The U.S. Department of Commerce gives the reason to Boeing, in the dispute that it pounds with the Canadian manufacturer Bombardier for the subsidies that the new CSeries aircraft receives. Washington now decides to impose a special tariff of 220% to compensate for that advantage. It also does so when the third round of negotiations for the revision of the trade agreement is held in Ottawa.
The tariff measure is of a preliminary nature. Boeing's complaint was in April. Bombardier tries to compete in the segment of the short-haul flights with a model with capacity for between 110 and 130 passengers. The Chicago multinational considers, however, that the AIDS that support the CSeries program allow its rival to sell the aircraft at a price far below the market.
The single aisle Bimotor seeks to stick snack with a market covering the smallest models of the B737 family. The CSeries has among its first customers more powerful to the Delta airline, which precisely in April closed order of 75 airplanes. Bombardier's tactics, according to Boeing's allegation, are very similar to that used by its European rival Airbus to take orders.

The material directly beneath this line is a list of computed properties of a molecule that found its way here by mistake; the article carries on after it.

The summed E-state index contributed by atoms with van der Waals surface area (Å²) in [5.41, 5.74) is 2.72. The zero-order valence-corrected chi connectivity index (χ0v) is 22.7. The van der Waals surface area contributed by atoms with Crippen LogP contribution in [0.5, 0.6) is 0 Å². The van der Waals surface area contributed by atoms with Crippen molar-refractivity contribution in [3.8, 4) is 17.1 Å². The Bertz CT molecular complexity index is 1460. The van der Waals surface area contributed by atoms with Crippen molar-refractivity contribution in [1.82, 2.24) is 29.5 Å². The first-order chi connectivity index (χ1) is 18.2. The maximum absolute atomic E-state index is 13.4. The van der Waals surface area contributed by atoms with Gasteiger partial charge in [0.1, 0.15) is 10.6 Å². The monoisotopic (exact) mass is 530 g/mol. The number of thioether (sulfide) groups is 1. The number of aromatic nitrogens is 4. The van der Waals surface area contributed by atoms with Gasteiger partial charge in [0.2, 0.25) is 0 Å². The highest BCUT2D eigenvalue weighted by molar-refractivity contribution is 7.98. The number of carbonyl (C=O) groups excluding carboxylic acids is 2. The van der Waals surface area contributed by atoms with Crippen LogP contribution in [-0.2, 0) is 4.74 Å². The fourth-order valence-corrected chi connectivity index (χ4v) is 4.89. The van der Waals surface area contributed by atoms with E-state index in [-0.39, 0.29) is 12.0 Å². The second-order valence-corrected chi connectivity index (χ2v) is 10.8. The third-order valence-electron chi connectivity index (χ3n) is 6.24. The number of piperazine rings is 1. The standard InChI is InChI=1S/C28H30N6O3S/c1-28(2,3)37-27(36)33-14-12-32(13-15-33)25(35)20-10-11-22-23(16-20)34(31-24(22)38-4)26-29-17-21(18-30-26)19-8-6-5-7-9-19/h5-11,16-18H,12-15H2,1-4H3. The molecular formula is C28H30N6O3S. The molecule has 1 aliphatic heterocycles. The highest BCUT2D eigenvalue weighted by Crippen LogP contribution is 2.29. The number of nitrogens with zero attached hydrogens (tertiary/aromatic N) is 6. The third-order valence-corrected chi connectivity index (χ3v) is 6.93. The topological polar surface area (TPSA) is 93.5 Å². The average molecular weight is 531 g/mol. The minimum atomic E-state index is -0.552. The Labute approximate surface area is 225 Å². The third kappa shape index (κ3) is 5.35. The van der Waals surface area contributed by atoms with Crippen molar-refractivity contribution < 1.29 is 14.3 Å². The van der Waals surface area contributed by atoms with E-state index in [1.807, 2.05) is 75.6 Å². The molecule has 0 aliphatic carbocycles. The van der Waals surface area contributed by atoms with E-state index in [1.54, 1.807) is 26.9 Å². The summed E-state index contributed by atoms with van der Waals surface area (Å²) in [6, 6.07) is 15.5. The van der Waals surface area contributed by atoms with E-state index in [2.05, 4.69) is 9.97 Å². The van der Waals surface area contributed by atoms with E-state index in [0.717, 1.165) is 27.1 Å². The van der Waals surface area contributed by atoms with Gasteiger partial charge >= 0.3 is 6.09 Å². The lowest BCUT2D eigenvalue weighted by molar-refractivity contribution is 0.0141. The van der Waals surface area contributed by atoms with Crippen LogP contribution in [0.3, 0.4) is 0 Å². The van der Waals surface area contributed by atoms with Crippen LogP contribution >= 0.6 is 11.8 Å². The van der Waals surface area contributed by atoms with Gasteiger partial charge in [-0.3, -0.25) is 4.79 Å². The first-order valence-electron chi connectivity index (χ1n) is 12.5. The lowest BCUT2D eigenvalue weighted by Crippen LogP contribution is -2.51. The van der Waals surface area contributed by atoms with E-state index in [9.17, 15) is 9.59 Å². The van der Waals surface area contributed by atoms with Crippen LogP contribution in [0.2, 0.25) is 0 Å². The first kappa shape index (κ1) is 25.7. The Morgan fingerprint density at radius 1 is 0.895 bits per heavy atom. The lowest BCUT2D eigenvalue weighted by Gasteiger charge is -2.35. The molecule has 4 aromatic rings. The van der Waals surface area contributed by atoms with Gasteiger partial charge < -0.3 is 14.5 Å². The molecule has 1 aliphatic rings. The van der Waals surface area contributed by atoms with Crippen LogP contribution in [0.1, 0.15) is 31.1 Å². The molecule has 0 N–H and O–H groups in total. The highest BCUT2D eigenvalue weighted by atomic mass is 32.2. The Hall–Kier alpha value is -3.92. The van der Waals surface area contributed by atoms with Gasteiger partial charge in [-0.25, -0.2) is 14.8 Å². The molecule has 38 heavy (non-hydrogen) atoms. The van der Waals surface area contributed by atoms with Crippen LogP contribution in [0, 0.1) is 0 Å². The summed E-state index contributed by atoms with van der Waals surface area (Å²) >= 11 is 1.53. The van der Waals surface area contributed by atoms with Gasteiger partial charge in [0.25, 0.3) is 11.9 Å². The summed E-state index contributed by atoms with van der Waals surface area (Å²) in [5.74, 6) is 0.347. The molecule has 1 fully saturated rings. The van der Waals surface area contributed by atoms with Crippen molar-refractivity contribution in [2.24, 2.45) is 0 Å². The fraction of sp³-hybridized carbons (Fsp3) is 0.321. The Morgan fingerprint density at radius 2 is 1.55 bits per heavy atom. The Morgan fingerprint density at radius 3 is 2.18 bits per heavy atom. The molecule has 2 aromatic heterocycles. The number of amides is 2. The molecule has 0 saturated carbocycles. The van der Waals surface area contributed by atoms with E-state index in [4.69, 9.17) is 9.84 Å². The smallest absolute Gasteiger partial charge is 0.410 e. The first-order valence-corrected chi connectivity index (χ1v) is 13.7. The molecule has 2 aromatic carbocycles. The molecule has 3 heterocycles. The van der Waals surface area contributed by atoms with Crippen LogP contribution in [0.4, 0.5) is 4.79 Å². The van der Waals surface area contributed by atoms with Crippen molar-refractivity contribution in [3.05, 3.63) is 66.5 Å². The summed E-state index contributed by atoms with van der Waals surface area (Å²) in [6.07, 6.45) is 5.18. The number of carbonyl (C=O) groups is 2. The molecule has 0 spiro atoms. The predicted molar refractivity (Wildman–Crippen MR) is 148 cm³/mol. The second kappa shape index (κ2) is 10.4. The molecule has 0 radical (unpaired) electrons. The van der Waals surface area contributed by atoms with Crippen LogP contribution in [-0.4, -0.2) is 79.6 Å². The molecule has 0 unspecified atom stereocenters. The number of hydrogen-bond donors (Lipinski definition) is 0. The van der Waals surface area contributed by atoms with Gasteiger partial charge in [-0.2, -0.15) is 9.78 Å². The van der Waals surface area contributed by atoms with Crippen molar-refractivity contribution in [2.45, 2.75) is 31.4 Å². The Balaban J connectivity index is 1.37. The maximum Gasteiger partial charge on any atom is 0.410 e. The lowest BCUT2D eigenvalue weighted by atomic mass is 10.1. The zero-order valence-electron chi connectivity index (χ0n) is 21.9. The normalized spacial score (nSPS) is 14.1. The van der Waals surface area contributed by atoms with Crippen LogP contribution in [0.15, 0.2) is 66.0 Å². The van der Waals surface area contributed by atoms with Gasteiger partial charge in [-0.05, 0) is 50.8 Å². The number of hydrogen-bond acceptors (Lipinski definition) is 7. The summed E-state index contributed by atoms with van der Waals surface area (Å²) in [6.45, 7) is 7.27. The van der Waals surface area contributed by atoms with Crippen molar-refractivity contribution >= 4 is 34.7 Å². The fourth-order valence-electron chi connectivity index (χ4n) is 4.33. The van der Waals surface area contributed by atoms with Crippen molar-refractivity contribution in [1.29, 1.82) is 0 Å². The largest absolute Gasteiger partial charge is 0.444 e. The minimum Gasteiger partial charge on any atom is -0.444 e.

"America values the relationship with Canada," says Trade secretary Wilbur Ross, "but even our closest allies must play by following the rules." "Subsidies given by foreign governments to their products is something that Donald Trump's administration takes very seriously," he reiterates. The first deliveries of the CSeries for the Delta fleet are planned for the next year.
The Prime Minister of Canada, Justin Trudeau, warned last week that if Boeing went ahead with its grievances, it would be forced to cancel the contract for the purchase of 18 fighter F-18 F/A Super Hornet, valued at $5.2 billion. The British Theresa May also studies measures because Bombardier manufactures the wings of the CSeries in a factory in Northern Ireland.
Delta's order, of this, has a very close value to those of the Super Hornet. The CSeries costs about $80 million a unit, but airlines are getting discounts of 50%. In order for the tariff proposed for Bombardier to enter into force, there must be a favourable opinion also of the International Trade Commission of the United States of America. Your opinion could take a few months to arrive.
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